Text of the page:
Weeds: Plant Medicines of Resilience in Borike

Borike is the original name for the island of Puerto Rico, an island that was first met with slavery over 500 years ago when it was first colonized. It remains a colony today, also known as a territory of the US. The land is occupied by many settlers and entrepreneurs who seek tax exemptions without understanding the sacredness of the land and the people who tend to it. Even with climate change, land occupation, and land abuse, plant medicines continue to resist through the cracks of rocks, synergize with native and introduced trees, help till and fertilize the soil, and seduce us with the medicines of the land.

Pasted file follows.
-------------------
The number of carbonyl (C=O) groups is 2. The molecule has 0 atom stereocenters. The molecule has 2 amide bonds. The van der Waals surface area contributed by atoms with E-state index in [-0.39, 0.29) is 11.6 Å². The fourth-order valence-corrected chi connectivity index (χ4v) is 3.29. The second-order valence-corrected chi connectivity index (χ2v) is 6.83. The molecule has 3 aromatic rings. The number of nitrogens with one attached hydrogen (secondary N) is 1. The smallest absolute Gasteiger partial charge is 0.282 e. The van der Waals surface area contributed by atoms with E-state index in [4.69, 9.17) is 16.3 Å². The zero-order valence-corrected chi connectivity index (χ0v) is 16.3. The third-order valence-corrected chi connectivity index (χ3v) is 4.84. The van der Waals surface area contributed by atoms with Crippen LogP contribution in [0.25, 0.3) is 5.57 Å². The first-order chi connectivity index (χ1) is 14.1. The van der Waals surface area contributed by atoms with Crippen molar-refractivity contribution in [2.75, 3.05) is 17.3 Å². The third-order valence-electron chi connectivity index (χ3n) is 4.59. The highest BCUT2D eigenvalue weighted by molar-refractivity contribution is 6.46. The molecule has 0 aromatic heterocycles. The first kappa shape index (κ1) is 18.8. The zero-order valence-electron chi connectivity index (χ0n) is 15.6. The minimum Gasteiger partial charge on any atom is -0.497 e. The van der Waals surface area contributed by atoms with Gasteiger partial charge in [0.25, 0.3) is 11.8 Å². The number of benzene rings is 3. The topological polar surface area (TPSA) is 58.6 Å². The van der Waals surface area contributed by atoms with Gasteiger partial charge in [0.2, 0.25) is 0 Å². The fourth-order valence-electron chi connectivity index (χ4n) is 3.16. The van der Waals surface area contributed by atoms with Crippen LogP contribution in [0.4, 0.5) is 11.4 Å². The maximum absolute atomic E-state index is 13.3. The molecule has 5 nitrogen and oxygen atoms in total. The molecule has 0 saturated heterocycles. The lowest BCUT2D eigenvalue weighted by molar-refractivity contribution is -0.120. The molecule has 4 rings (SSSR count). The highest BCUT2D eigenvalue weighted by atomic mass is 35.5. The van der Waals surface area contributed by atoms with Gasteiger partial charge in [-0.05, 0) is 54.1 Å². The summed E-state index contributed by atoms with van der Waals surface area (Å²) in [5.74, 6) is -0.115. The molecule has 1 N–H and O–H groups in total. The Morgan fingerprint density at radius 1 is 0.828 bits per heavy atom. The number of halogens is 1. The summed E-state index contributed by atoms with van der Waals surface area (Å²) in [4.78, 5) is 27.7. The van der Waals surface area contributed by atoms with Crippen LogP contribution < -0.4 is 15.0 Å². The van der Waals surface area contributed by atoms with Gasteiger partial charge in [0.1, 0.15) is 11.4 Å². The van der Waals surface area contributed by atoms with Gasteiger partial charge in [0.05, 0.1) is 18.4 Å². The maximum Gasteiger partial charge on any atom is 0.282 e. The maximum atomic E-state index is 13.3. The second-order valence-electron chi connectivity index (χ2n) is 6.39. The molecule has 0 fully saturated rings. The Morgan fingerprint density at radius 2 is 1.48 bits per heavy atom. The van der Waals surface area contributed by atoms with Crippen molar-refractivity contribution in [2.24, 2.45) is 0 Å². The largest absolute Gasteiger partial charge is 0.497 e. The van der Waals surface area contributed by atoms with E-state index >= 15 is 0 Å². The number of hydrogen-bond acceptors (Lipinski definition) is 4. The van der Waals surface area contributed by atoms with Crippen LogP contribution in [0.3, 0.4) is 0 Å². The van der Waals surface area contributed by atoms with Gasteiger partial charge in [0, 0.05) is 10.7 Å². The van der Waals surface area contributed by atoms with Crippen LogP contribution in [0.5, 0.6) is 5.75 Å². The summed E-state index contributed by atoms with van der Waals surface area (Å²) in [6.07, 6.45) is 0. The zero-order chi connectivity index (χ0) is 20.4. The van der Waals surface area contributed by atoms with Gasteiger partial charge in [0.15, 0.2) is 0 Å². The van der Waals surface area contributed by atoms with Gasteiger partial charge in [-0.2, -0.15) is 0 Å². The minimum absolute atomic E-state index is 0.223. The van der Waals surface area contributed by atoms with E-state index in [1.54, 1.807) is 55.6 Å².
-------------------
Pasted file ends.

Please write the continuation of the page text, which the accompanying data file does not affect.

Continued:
This class will discuss how the following plant medicines, which Ola has come to most admire as they persist in growing everywhere and are used by people native to Boriké: morivivir (Mimosa pudica), curujey (Tillandsia spp.), mato (Mucuna urens), romerillo (Bidens pilosa), bledo (Amaranthus spp.), Santa Maria feverfew (Parthenium hysterophorus), anamu (Petiveria alliacea), and verdolaga (Portulaca spp.). Ola has witnessed these plant medicines in the form of weeds as resilient companions tending to people and the earth. They symbolize the Afro indigenous legacy of resistance of the land.